Since it seems most liberal college students don’t like the First Amendment anyway, let's start there as we abandon our protections to change America.  Maybe Michael Moore can do a docudrama on it or something.

Sunday, December 13, 2015


There has always been talk about extending human life.  In my lifetime I’ve seen the mortality rates fall and the average life expectancy increase significantly for the developed countries.  Now I see literature discussing the possibility of increasing even further so that living to 100 will not be the exception, but the expectation.  I wonder the cost if we were to achieve this for the few who could afford the path to this longevity?
We already see the impact of disparity in wealth, the economic costs of health care, and the increasing the dependency on the state.  We don’t talk much about the magnitude of impact on the global climate of having 7+ billion humans hanging around.  Instead we blame the problems on hydrocarbon based fuels, and now our politicians come together to find ways to make life more expensive as they push agendas that will make the few very rich at the expense of the many.
As the population swells in the lessor developed countries, and diminishes in the industrial states, I suspect the problems we see in America will serve as a model for the issues on a global scale.  Will there remain an expectation the richest nations pay the poorer nations to help balance the books?  But I digress!
So back to my original question, will this increased life expectancy make the world a better place, or even make our individual lives better?  For at the end of the day, no matter how long we live, immortality is achieved not by how long our lives, but how full in terms of impacts on others.  Those who’ve made a difference, either good or bad, have found the only kind of immortality we humans can understand.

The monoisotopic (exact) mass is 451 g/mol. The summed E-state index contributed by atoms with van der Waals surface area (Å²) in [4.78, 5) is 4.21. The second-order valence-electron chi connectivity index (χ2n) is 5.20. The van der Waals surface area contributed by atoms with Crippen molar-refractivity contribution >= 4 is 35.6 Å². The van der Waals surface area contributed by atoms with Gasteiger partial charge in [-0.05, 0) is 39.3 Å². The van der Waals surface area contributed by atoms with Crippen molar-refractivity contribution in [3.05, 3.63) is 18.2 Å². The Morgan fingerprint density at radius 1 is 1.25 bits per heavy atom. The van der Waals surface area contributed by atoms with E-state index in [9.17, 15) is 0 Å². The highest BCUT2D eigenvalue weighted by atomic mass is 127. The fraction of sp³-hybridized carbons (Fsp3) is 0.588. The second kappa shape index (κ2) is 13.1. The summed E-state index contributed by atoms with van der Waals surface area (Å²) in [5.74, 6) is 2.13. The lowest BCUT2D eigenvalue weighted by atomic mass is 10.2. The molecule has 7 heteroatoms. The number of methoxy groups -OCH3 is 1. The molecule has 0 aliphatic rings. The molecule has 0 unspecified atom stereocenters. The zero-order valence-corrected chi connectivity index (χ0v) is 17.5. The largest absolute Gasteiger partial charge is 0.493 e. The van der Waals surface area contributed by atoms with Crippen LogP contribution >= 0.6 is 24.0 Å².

Wednesday, November 18, 2015

We Are a Nation of Immigrants


This nation springs from an idea, unlike any idea before us.  We are copied in only a handful of places elsewhere on the planet.  A nation of free people can govern themselves and provide for the greater good. We are a nation of settlers, refugees, outcasts, persecuted, abandoned and enslaved peoples.  Science shows that even the Native Americans came to this land from Asia.  Our fathers and forefathers came to this country to escape from where they were, or they were brought to his country by slave traders.  We have been improved and the ideals of our nation built on by waves of immigrants.  Some would condemn our past, but as much as they would seek to undo it they can’t.  We can condemn what has been, but that seems to serve only one purpose, to divide society for some larger purpose and place the blame on inequity on things beyond today’s ability to correct.

So now we come to another crossroad in our nation.  A great debate on the acceptance of yet another group of refugees.  We seem to forget that we have this debate every time a new people comes to this idea we call the United States.  We had it when the Irish came, the Germans, the Poles, Scandinavians, Chinese, Japanese, Filipinos, Indians, the Pakistani, the Jews, Puerto Ricans, Cubans and now the Syrians.  In the 1930’s as the Jews fled the Nazi German persecution, this nation went through the same debate, denying immigration to hundreds of thousands, and as a result condemning them to the death camps.